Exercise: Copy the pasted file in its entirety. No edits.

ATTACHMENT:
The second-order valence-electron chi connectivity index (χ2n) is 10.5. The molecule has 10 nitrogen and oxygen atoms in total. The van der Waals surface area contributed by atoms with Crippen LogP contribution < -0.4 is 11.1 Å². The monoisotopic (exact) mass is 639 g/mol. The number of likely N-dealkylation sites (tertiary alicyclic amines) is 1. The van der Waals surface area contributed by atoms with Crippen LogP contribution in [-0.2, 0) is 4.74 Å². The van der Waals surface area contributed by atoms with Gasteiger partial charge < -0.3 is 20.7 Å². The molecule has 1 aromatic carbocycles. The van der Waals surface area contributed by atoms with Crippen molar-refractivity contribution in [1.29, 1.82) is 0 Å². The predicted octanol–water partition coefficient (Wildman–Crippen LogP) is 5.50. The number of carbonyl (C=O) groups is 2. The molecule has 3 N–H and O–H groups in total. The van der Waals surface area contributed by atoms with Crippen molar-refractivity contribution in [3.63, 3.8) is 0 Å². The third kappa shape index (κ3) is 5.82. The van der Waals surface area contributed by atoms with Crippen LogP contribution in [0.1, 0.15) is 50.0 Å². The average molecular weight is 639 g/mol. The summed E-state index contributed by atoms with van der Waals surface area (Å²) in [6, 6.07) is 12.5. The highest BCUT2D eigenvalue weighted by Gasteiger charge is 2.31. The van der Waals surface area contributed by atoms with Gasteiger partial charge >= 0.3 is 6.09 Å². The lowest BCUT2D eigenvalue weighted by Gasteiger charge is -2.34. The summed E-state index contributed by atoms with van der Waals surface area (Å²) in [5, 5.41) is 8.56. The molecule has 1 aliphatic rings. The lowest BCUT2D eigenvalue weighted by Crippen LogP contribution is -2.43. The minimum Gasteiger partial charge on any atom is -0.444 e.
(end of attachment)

The second-order valence-electron chi connectivity index (χ2n) is 10.5. The molecule has 10 nitrogen and oxygen atoms in total. The van der Waals surface area contributed by atoms with Crippen LogP contribution < -0.4 is 11.1 Å². The monoisotopic (exact) mass is 639 g/mol. The number of likely N-dealkylation sites (tertiary alicyclic amines) is 1. The van der Waals surface area contributed by atoms with Crippen LogP contribution in [-0.2, 0) is 4.74 Å². The van der Waals surface area contributed by atoms with Gasteiger partial charge < -0.3 is 20.7 Å². The molecule has 1 aromatic carbocycles. The van der Waals surface area contributed by atoms with Crippen molar-refractivity contribution in [1.29, 1.82) is 0 Å². The predicted octanol–water partition coefficient (Wildman–Crippen LogP) is 5.50. The number of carbonyl (C=O) groups is 2. The molecule has 3 N–H and O–H groups in total. The van der Waals surface area contributed by atoms with Crippen molar-refractivity contribution in [3.63, 3.8) is 0 Å². The third kappa shape index (κ3) is 5.82. The van der Waals surface area contributed by atoms with Crippen LogP contribution in [0.1, 0.15) is 50.0 Å². The average molecular weight is 639 g/mol. The summed E-state index contributed by atoms with van der Waals surface area (Å²) in [6, 6.07) is 12.5. The highest BCUT2D eigenvalue weighted by Gasteiger charge is 2.31. The van der Waals surface area contributed by atoms with Gasteiger partial charge >= 0.3 is 6.09 Å². The lowest BCUT2D eigenvalue weighted by Gasteiger charge is -2.34. The summed E-state index contributed by atoms with van der Waals surface area (Å²) in [5, 5.41) is 8.56. The molecule has 1 aliphatic rings. The lowest BCUT2D eigenvalue weighted by Crippen LogP contribution is -2.43. The minimum Gasteiger partial charge on any atom is -0.444 e.